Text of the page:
These are astounding statistics and indicate the U.S., as the likely future second largest exporter of LNG, will have an enormous opportunity to sell to China, the largest importer. This means we’ll have the potential to put a nice dent in our trade deficit with China, creating all sorts of benefits here at home in places such as Bradford Susquehanna and Washington Counties, Pennsylvania, Moreover, this doesn’t reflect the trade deal President Trump just made with the E.U. to take a lot more of our LNG. Will a similar deal be made with China? I think we can count on it.

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6 thoughts on “Can We Flip Some of Our Trade Deficit with China by Selling It LNG?

  1. Why does New England import LNG from #1 Russia? Seems like New England Pols are in collusion with Russia? Why can’t New England get it’s LNG from #2 USA?

  2. Reply to Brian Campbell:

    New England bought the Russian gas indirectly. A British company bought the Russian cargo and sent on to Boston because it would fetch a better price there than elsewhere. Russian and American gas, like so many other commodities, is fungible, it burns just as well as any other natural gas. The same thing is so likely to happen again this winter., the Boston Globe wrote a scathing editorial about “our Russian pipeline”.

    https://www.bostonglobe.com/opinion/editorials/2018/02/12/our-russian-pipeline-and-its-ugly-toll/K0wQ7FBTGR756DqorYkwxN/story.html

    The Jones Act requires cargo shipped between US ports be shipped in American built, flagged and crewed vessels. The US does not produce LNG tankers, so modifying the act to allow foreign built, but American flagged and crewed, vessels, would let US natural gas from Cove Point be shipped directly to Boston, New York, etc. If shippers or gas companies had shown any interest, the Republican controlled Congress could have acted at anytime, but the silence from all sides is deafening.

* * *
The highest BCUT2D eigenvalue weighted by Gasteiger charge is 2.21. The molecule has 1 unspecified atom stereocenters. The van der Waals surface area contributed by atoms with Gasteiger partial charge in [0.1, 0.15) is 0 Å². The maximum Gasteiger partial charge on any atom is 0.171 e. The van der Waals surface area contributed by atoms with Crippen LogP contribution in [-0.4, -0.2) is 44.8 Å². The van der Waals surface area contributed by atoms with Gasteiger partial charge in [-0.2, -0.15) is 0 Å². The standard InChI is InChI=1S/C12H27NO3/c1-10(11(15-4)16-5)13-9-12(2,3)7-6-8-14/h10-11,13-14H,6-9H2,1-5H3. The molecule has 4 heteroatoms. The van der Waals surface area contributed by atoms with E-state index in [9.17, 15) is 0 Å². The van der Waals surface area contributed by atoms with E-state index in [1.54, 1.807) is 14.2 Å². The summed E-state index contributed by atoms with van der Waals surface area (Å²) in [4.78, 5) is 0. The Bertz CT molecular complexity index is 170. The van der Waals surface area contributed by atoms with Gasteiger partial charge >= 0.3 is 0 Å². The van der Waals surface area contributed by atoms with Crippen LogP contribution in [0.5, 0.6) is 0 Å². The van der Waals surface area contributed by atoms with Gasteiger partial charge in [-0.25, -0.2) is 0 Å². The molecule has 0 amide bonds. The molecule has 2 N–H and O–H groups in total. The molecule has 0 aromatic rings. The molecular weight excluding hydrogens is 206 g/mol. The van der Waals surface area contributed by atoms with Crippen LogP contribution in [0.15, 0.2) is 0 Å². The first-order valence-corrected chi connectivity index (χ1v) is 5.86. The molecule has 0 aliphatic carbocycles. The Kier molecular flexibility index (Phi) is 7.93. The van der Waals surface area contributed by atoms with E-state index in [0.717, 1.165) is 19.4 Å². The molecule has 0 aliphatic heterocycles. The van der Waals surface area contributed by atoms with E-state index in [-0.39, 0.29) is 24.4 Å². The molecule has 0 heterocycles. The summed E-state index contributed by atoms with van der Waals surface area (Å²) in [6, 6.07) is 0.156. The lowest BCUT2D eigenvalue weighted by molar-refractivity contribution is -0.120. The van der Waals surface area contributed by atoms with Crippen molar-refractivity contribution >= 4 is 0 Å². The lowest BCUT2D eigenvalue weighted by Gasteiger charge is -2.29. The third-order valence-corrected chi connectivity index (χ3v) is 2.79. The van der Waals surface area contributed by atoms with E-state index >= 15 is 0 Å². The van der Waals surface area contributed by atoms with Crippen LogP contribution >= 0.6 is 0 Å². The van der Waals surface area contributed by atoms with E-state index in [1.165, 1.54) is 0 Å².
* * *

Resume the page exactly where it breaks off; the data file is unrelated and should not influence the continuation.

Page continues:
3. Of course, anything you can sell the Chinese would decrease the balance of payments. But the Russians are already building another natural gas pipeline to China and have plans to extend lines to both Koreas and Japan. I also don’t think Trump’s ill advised trade war is helping the sale of US gas. The Russians, Australians and Qataris must be overjoyed at the gift he has given them.

    https://steelguru.com/gas-oil/gazprom-cnpc-agreed-construction-of-another-gas-pipeline-between-russia-and-china/498542

    In the short term the Chinese may have no other choice than to use our gas, but a system of 48 inch Russian pipelines will be hard to beat with expensive LNG tankers.

    • More bad news on the trade war front:

      https://www.marinelink.com/news/chinese-tariffs-lng-oil-may-threaten-us-440273

      “China included LNG for the first time in its list of proposed tariffs on Friday, the same day that its biggest U.S. crude oil buyer, Sinopec, suspended U.S. crude oil imports due to the dispute, according to three sources familiar with the situation.”

      “China, which purchased almost 14 percent of all U.S. LNG shipped between February 2016 and May 2018, has taken delivery from just one vessel that left the United States in June and none so far in July, compared with 17 during the first five months of the year.”

      “U.S. LNG “producers will try to move to other locations,” said Dominick Chirichella, director of risk management, trading and advisory services at EMI DTN in New York, noting there will likely be a “big push” to places like Europe and Japan.”

      • Pose your concerns to Thomas Wictor. ..he has most of the answers when it comes to President Donald J. Trump and his methods.